As developers move away from building traditional two-tier programs and begin focusing on distributed, n-tier Web applications, Microsoft Corp. wants to make sure that its popular Visual Basic development tool is not left behind.
At its TechEd conference held recently in Dallas, Microsoft attempted to show that a Windows Distributed Internet Applications (DNA) architecture-based program can meet the needs of a demanding Web site. Microsoft officials demonstrated an application written in its Visual Studio suite of tools that handled interaction with 5,000 concurrent Web clients and maintained an average response time of two seconds per page, they said.
The application demonstrated at the show relied heavily on Component Object Model (COM) components built in Visual Basic.
While this tool has enjoyed enormous popularity among developers — particularly during the client/server days of the early 1990s — many have since viewed it as simply a rapid application development environment that builds attractive interfaces. Common belief is that for heavy-duty Web sites, tools like C, C++ or Java are more appropriate.
That’s not necessarily so, said Microsoft, which yesterday launched the Visual Studio Solutions Center Web site to give developers application design information, coding tips and performance tuning hints for the tools in that suite.
“As Visual Basic evolves, people still think of Visual Basic as a GUI (graphical user interface) builder,” said Greg Leake, lead product manager for Microsoft’s Visual Studio, in Redmond, Wash. But since the company has added features to Visual Basic such as a multithreaded model and the ability to build COM objects, the tool is a logical choice for building server-side applications, he said.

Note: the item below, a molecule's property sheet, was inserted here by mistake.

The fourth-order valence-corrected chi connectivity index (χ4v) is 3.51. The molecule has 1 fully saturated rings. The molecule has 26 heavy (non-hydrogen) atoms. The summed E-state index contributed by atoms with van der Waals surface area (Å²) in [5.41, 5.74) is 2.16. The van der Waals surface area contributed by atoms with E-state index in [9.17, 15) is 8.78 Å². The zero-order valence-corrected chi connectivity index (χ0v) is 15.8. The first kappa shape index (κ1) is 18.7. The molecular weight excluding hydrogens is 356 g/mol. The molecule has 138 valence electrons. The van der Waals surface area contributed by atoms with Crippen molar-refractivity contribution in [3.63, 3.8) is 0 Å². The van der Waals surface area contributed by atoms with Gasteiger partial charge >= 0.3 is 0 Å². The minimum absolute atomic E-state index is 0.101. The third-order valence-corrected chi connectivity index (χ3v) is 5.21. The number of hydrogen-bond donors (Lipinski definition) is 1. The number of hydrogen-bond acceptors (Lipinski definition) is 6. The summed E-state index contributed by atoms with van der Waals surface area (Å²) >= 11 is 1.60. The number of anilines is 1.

“You can apply (server development practices) to Visual Basic for server development,” Leake said.
“Historically, people have thought that you couldn’t do something that was transactional with VB,” said Brian Kalita, a senior analyst at the Aberdeen Group Inc., in Boston. “What (Microsoft) has done is they’ve found out where VB breaks. So they’re putting together a tutorial set that allows developers to learn some of the tricks; they’re saying ‘Here’s the right way to use VB.'”
By unearthing and promoting these Visual Basic capabilities, Microsoft may be helping out itself as much as it’s helping out developers steeped in Visual Basic know how, Kalita added.
“This is critical for Microsoft — there are many VB developers are out there, and this extends their capacity for (building) new things, and for things that are already written, to continue that growth. So if someone already has an application done in VB and they’re running into a bottleneck, the developer can go back and fix this now,” Kalita said. “At least this (demonstration) gives Microsoft some hard evidence to show that it’s possible to build a VB application and have it run” an active Web site, which might keep developers from switching to tools that may be perceived as more robust, he said.